Tel Aviv - A picture engraved in memory: Ariel Sharon in the Knesset. The member on the podium waves his arms, denouncing and cursing him. Sharon sitting at the government table. Alone. Immovable. Massive and passive. A rock in the raging sea.
This is the man who decided alone to withdraw from Gaza and dismantle the settlements. A believer in God might say, "This is a miracle from heaven. Mysterious are the ways of the Almighty."
The foreign journalists are asking again and again, why did he do it? What caused him to devise the disengagement plan?
There are several answers. The plan was not the result of consultations. Prior to it, there was no orderly staff work, neither military nor civil. Sharon just drew it from his sleeve, so to speak, when he threw it into the air a year and a half ago. It answered several immediate requirements.
As will be remembered, the Americans demanded that he come up with some peace initiative. President Bush needed this in order to demonstrate that he was promoting peace and democracy in the Middle East. Sharon also wanted to pre-empt other peace plans that were hovering around. The Geneva Initiative was gathering momentum throughout the world. His Disengagement Plan swept it from the table. Later, it did the same for the Road Map, which required Sharon to freeze the settlements and remove the "outposts."
Of course, Sharon did not remotely expect a life-and-death struggle with the settlers, his proteges and house guests. He was sure he would be able to convince them that his was a wise and far-sighted move.
Then there were the mortar shells and Qassam missiles, which played an important role. The Israeli army had no ready answer to these weapons, and the price of holding the Gaza Strip was becoming too great a strain on the army's resources.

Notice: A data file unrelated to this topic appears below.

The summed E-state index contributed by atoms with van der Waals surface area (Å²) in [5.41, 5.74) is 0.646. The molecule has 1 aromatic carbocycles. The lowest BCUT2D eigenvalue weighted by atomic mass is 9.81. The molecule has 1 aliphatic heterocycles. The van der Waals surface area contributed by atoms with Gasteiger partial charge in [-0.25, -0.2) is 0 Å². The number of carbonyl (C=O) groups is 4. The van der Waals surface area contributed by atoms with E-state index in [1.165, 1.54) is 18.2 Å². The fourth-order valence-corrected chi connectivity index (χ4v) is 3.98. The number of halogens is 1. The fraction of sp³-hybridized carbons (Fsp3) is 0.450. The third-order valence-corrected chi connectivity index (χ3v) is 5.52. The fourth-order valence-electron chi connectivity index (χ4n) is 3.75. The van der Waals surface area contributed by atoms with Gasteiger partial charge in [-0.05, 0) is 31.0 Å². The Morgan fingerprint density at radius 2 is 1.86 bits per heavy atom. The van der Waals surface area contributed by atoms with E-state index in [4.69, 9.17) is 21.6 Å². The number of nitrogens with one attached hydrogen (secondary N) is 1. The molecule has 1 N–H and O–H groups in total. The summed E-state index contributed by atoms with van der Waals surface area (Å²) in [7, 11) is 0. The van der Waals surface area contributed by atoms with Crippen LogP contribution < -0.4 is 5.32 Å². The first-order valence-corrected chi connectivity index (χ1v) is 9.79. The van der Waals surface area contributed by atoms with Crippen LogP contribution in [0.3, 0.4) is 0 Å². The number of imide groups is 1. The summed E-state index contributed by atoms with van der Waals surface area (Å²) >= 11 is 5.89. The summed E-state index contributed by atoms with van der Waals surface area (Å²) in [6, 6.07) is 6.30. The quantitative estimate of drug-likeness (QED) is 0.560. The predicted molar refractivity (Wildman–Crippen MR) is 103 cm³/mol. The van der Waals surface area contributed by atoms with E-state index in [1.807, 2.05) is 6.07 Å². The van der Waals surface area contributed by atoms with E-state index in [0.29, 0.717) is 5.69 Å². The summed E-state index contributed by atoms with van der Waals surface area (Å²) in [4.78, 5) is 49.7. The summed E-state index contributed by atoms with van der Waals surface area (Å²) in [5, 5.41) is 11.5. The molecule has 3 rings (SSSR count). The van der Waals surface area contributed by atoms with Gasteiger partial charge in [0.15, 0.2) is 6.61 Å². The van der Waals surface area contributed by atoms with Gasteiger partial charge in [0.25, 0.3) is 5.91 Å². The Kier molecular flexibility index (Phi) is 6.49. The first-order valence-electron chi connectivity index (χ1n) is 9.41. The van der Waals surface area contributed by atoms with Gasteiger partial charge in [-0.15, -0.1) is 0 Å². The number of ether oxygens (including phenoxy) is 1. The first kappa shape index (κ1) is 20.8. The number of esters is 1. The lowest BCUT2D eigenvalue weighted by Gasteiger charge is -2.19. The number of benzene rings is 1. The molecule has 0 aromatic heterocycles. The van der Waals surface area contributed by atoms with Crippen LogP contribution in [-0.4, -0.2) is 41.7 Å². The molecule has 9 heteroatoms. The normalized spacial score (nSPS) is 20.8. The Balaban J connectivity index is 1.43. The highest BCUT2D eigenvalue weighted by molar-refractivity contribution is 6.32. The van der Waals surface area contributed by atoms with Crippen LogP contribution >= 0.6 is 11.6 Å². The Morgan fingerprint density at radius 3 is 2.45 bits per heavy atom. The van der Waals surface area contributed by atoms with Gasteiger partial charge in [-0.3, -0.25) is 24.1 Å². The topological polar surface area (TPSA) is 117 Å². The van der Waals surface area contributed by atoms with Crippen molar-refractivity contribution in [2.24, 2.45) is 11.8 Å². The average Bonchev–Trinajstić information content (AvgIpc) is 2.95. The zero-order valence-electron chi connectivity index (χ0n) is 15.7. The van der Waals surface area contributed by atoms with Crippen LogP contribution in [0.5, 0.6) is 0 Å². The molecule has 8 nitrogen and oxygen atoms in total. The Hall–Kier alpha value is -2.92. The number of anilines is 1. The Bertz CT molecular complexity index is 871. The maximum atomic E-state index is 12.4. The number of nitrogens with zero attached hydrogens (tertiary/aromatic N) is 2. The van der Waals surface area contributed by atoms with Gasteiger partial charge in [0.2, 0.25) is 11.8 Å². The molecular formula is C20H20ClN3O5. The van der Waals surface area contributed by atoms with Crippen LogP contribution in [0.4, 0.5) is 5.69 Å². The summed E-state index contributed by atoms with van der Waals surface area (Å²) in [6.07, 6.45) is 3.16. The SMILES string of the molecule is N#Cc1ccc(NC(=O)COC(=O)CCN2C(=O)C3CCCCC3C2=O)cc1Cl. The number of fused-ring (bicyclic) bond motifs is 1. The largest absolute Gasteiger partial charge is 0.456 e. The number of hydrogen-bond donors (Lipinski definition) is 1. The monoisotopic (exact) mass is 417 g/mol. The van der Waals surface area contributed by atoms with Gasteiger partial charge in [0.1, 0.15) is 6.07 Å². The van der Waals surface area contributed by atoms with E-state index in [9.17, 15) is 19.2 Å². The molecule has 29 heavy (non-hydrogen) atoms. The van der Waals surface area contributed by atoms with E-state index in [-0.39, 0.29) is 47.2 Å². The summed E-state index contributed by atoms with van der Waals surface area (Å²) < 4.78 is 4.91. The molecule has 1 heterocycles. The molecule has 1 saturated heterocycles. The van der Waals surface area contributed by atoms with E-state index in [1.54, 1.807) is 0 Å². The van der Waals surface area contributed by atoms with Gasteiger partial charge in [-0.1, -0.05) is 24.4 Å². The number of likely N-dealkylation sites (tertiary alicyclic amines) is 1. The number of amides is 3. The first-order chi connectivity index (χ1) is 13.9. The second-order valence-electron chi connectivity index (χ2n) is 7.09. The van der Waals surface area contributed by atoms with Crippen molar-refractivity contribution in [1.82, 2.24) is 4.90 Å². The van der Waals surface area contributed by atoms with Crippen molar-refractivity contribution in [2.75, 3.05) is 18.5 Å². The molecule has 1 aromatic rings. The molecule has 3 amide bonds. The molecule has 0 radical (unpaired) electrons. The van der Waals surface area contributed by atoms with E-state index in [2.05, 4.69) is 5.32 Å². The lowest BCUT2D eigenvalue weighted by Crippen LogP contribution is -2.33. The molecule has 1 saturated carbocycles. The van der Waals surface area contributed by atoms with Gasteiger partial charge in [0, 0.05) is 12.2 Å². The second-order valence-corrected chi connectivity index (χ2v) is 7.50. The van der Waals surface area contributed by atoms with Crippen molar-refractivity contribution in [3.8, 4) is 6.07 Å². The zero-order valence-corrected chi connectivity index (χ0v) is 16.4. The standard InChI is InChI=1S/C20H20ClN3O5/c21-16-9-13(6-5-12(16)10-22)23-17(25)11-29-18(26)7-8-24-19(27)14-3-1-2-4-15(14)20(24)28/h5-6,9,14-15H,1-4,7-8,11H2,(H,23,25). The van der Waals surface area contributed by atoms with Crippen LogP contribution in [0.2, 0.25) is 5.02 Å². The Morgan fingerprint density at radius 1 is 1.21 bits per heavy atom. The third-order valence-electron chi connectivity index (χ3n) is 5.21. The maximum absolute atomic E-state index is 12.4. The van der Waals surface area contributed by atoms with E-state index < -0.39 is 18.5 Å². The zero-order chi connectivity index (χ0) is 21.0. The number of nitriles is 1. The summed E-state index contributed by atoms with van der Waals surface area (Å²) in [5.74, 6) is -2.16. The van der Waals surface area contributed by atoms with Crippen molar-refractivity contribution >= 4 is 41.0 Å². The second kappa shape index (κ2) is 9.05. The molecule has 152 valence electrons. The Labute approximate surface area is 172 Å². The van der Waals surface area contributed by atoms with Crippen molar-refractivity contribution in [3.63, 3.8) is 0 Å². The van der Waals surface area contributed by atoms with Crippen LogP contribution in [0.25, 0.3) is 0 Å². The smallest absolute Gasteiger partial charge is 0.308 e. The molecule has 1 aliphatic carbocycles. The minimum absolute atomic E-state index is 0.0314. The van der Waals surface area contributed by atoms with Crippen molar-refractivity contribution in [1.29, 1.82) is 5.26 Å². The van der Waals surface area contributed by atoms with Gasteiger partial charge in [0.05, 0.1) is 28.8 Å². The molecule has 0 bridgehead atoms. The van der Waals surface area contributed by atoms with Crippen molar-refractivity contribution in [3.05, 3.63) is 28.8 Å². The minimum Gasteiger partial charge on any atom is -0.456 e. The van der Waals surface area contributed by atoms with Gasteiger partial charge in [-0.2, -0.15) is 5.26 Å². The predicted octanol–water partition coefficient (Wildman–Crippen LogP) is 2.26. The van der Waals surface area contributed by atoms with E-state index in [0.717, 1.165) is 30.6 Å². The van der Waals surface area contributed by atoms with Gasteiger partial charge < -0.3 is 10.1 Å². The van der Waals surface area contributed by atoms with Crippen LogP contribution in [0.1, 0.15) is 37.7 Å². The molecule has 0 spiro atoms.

Already, dozens of years ago, Sharon reached the conclusion that he was the only person capable of leading the nation. He reasoned that anyone who blocks his way is committing a crime against the people. That is, of course, true also for anyone who hinders the disengagement, which - for him - is the first chapter of his grand design.
Sharon's worldview is simple, not to say primitive. His real mentor was David Ben-Gurion. Sharon's is a classic Zionist ideology, consistent and pragmatic: to enlarge the borders of the Jewish state as much as possible, in a continuing process, without including in it a non-Jewish population. To settle everywhere possible, using every possible trick. To do much and talk little about it.
Moshe Dayan, another pupil of Ben-Gurion's, in one of his more revealing speeches, preached to the country's youth that this is a continuous enterprise. "You have not started it and you will not finish it!" he said. The conflict is a permanent situation.
That is also Sharon's outlook. He wants to expand Israel's borders as much as possible and minimize the number of Arabs within them. Therefore, it makes sense to him to give up the tiny Gaza Strip with the million and a half Palestinians living there, and also the centres of Palestinian population in the West Bank.
He wants to annex the settlements and sparsely populated areas where new communities can be set up. He is content to leave to future generations the problem of the Palestinian enclaves.
Ben-Gurion laid down a basic principle: the state of Israel has no borders. Borders freeze the existing situation, and to this Israel cannot agree. Therefore, all his successors, including Yitzhak Rabin, were ready to reach interim agreements but never a final agreement that would fix permanent borders.
Many opposed the disengagement because of Sharon's long-term intentions. But history shows that intentions are not necessarily important. Those who set in motion historical processes do not control the results. The fathers of the French Revolution did not intend to give birth to Napoleon; Karl Marx certainly did not intend to set up Stalin's gulag empire.
This week, a great event took place: the settlement enterprise, which has always moved forward, is for the first time moving backwards. And that is more important than the intentions - good or bad - of Ariel Sharon.